“What is there more kindly than the feeling between host and guest?” (Aeschylus).
HOSPITALITY MEANS WE WELCOME GUESTS WITH WARMTH AND GENEROSITY, AND BEING HOSPITABLE MEANS WE MAKE A HABIT OF SHOWING HOSPITALITY. Both “hospitality” and “hospitable” come from the Latin word for “host.” When a host receives a guest with friendliness, something special happens. There is nothing “more kindly than the feeling between host and guest.”
It is possible, of course, to be hospitable anywhere at any time (perhaps buying someone’s meal in a restaurant), but when we welcome guests into our own homes we engage in a very special act. An even higher form of hospitality is when we welcome into our homes strangers who are in need. Indeed, the ancient Greek word for hospitality was philoxenia, which meant “love of strangers.” Almost anyone can be hospitable to friends, but it takes more character to show the same welcome and kindness to those who aren’t well known to us.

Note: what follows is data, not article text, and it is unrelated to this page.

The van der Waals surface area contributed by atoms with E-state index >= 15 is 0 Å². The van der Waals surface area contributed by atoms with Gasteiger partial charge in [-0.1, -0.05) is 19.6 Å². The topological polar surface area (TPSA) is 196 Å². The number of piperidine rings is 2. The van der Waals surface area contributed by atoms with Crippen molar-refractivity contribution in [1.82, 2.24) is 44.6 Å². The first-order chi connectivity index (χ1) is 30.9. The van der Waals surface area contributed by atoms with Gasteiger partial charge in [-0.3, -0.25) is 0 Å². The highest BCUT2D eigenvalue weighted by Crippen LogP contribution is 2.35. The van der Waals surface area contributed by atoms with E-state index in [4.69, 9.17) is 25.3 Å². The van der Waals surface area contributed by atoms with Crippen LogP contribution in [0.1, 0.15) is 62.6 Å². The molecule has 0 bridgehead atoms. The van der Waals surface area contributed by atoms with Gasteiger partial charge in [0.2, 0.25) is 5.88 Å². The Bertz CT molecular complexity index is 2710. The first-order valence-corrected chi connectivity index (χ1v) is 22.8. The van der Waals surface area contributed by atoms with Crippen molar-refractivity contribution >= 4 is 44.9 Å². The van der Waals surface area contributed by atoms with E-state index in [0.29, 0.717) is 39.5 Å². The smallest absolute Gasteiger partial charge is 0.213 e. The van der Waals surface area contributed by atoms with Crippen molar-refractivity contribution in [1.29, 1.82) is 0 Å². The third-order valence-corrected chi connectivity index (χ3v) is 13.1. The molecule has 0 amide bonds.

But hospitality, whether at home or elsewhere and whether toward friends or strangers, is always an outgrowth of benevolence, which means “good will.” It is an outward practice, certainly, but it begins on the inside, with a heart inclined to show kindness. “Where there is room in the heart there is room in the house” (Danish proverb).
Few things are more discouraging than to be “welcomed” into a home when the host’s heart is closed to us. So we need to guard against that inconsistency and receive our guests with genuine hospitality. “It is nothing won to admit men with an open door, and to receive them with a shut and reserved countenance” (Francis Bacon).
Real, down-home hospitality does have a way of being inconvenient. It’s no surprise that those who love their lifestyles more than they love their neighbors find it bothersome to share their homes. But for those who know that it’s “more blessed to give than to receive,” hospitality is well worth the sacrifice that it usually requires.
“Hospitality is a test for godliness because those who are selfish do not like strangers (especially needy ones) to intrude upon their private lives. They prefer their own friends who share their lifestyle. Only the humble have the necessary resources to give of themselves to those who could never give of themselves in return” (Erwin W. Lutzer).